Moreover, the authority to declare an administrative detention is not confined to a small number of officers. Such a restriction could have provided a check against seizures that are not sufficiently important to command high-level attention. Instead, a seizure can be ordered by an FDA District Director. FD&C Act § 304(h)(1)(B); 21 C.F.R. § 1.391. Thus, at least in theory, an FDA District Office can order a seizure without the input of headquarters.

Hopefully, the FDA will act with focus and restraint. The FDA takes seriously its mission to protect the public, and it well knows that it would be a waste of scarce enforcement resources to initiate seizures based upon dubious evidence, or to punish minor transgressions.

In the end, the impact of the new rule may be more subtle. One of the FDA's core strategies, which it shows no signs of abandoning, is to encourage the regulated community to voluntarily recall adulterated or misbranded products. See 21 C.F.R. § 7.40(a). This strategy is on the whole effective in securing compliance with regulatory requirements while minimizing the effort the FDA is forced to expend to remedy any particular problem. Given the current budgetary climate, the FDA may find that its new authority is too costly to exercise outside of urgent situations; the FDA simply does not have the manpower to fight too many unnecessary battles.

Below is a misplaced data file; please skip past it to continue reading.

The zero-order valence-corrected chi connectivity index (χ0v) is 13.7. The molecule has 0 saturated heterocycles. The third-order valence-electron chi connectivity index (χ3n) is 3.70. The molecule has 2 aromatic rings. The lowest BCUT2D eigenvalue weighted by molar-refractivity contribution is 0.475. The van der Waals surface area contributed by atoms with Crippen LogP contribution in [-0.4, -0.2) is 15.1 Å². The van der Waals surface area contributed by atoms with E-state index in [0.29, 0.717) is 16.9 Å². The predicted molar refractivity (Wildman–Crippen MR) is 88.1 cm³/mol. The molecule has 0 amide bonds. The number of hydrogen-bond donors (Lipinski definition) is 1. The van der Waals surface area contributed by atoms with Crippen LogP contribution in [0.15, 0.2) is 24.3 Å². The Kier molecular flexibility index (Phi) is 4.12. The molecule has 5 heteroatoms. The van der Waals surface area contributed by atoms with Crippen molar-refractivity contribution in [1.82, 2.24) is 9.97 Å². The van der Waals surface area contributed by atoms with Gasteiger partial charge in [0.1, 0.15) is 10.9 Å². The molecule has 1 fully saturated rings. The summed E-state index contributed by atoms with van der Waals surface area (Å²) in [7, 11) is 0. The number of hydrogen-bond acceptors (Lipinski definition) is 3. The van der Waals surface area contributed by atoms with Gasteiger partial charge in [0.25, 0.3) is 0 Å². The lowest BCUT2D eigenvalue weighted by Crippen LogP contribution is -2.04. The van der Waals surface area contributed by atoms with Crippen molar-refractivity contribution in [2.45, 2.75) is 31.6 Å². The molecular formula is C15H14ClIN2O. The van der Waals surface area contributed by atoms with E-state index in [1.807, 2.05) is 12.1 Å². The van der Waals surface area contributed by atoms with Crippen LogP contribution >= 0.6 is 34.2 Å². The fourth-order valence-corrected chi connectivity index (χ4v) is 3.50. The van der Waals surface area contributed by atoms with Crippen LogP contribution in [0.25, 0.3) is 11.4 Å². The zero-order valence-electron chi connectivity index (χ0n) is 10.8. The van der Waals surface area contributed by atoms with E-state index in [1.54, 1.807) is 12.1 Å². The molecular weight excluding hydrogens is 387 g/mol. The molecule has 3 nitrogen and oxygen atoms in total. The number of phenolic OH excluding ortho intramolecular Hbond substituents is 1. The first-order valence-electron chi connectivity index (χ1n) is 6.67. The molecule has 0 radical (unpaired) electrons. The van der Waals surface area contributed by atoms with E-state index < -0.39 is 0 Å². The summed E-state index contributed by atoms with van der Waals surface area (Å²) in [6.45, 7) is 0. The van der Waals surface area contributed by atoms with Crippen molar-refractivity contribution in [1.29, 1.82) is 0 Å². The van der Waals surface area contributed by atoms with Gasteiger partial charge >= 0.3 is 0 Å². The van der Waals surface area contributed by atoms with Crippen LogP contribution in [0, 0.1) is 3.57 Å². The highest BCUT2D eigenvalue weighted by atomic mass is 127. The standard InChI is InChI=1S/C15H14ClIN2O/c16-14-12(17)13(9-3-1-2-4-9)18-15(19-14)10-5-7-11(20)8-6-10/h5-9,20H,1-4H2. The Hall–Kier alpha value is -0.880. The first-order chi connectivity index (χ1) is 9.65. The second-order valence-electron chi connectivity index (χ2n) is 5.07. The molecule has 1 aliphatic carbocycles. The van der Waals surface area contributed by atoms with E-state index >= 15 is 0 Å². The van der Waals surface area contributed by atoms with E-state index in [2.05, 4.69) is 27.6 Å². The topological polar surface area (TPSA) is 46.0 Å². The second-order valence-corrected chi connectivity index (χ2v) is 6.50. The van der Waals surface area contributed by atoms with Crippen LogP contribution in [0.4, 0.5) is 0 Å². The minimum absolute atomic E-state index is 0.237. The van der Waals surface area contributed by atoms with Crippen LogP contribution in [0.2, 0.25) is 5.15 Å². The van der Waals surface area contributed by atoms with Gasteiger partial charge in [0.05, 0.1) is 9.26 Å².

Firms initiate recalls for a variety of reasons, including to protect their customers, to protect their reputations, and to forestall harsh enforcement actions. The FDA's new authority may give it increased leverage over firms that would otherwise decline to recall their products but do not want to endure the costs and publicity of a government seizure. Thus, the new power to seize food may result in more recalls, even if seizures, whether administrative or court-ordered, remain uncommon.